Sage is a perfect addition to Thanksgiving recipes like turkey, stuffing, dressing, and gravy.

With its bold flavor, sage is a good candidate for hearty, comfort food recipes.

Fresh sage leaves are soft and a bit fuzzy, and are a delicious addition to your cooking repertoire.

Pouring rubbed sage into a jar.

This recipe uses rubbed sage which can be found in your grocery store located in the baking aisle.

Rubbed sage has a light, fluffy texture. It is less dense than ground sage, so if you’re substituting here, use half the amount of ground sage.

Spoon with dry brine seasoning mix.

Using the dry brine seasoning blend

This dry brine seasoning blend is great to keep on hand for whenever you’re craving skin-on chicken or turkey.

The basic directions for using it for turkey are to pat the skin dry, then rub some of the spice mix underneath the skin.

Sprinkling dry brine seasoning blend onto a turkey.

Pat dry again and sprinkle a teaspoon of baking powder all over the skin and rub to spread it out. This aids in getting that perfectly crispy skin once you roast the turkey.

Follow this with more of the spice blend on top of the baking powder-coated skin.

You’ll then place the turkey in your refrigerator to let the dry brining happen by leaving it to chill for anywhere from 1-4 days.

During this process, excess moisture is removed from the meat and the dry brine flavor is concentrated, reabsorbing back into the meat. You can read more about dry-brining here.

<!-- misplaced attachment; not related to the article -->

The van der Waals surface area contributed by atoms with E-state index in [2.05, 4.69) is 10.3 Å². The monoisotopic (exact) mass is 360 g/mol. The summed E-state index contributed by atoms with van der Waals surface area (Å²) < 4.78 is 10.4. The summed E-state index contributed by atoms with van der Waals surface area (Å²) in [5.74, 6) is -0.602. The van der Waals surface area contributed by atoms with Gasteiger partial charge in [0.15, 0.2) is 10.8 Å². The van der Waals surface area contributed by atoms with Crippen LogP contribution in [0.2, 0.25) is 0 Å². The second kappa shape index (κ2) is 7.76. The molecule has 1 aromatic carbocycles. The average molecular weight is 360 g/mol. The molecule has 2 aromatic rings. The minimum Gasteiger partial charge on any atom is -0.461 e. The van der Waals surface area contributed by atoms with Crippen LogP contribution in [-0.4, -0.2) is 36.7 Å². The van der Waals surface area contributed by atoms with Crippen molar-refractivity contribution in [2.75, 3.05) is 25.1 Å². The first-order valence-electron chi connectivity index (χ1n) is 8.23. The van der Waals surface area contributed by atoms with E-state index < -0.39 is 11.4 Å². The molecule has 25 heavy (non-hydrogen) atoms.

Turkey in the refrigerator with a dry brine mix applied to the skin.

Is leaving poultry uncovered in the refrigerator safe?

This process is similar to dry-aging steak and is done with the meat uncovered in the refrigerator.

You need to make sure you have plenty of space around the turkey for this process to take place without the worry of contaminating other things in your refrigerator.

As long as the turkey isn’t touching anything, all should go well.

But if the thought of leaving poultry out in the open in your refrigerator is worrisome, you can cover the turkey with cheesecloth. This way it can still get the air circulation while it brines.

The last time we made this, our turkey was 12.5 pounds and we used just over 3 tablespoons of the dry brine seasoning mix total.

Dry brined turkey ready for the oven.

It looks a little crazy when it comes out, but trust me – this process really does wonders for the flavor and texture of turkey!

I have a full post on how to do the whole spatchcocking process, as well as dry brining a turkey (coming soon).

I hope you’ll try this method out – it really does take Thanksgiving dinner to the next level!

Platter of spatchcocked roasted turkey made with a dry brine surrounded by Thanksgiving sides.

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Bowl of dry brine seasoning mix with a spoon lifting some out.

Dry Brine Seasoning Blend for Turkey and Chicken

  • Author: Big Flavors from a Tiny Kitchen – Ashley & Dino Covelli
  • Prep Time: 5 minutes
  • Cook Time: 0 minutes
  • Total Time: 5 minutes
  • Yield: About 1 1/2 cups seasoning 1x
  • Category: Spice Blend
  • Method: No Cook
  • Cuisine: American

Description

Dry brining poultry isn’t just for Thanksgiving! This flavorful seasoning mix brings big flavor and crispy skin to both turkey and chicken.


Ingredients

Units Scale

Instructions

  1. Mix all ingredients together and store in an airtight container until ready to use.


Notes

This recipe is for much more than you’ll need for one turkey. I used just over 3 tablespoons for a 12.5-pound turkey and around 1/4 cup for a 16-pound turkey. Do not use all of this mixture on one bird.

Brining is best for turkeys that haven’t been previously injected with a saline solution. Those turkeys will be too salty if you do a brine on them. Read the label carefully before buying!

Recipe for my Spatchcocked Roasted Turkey with Homemade Dry Brine coming soon!

Keywords: Thanksgiving, turkey, dry brine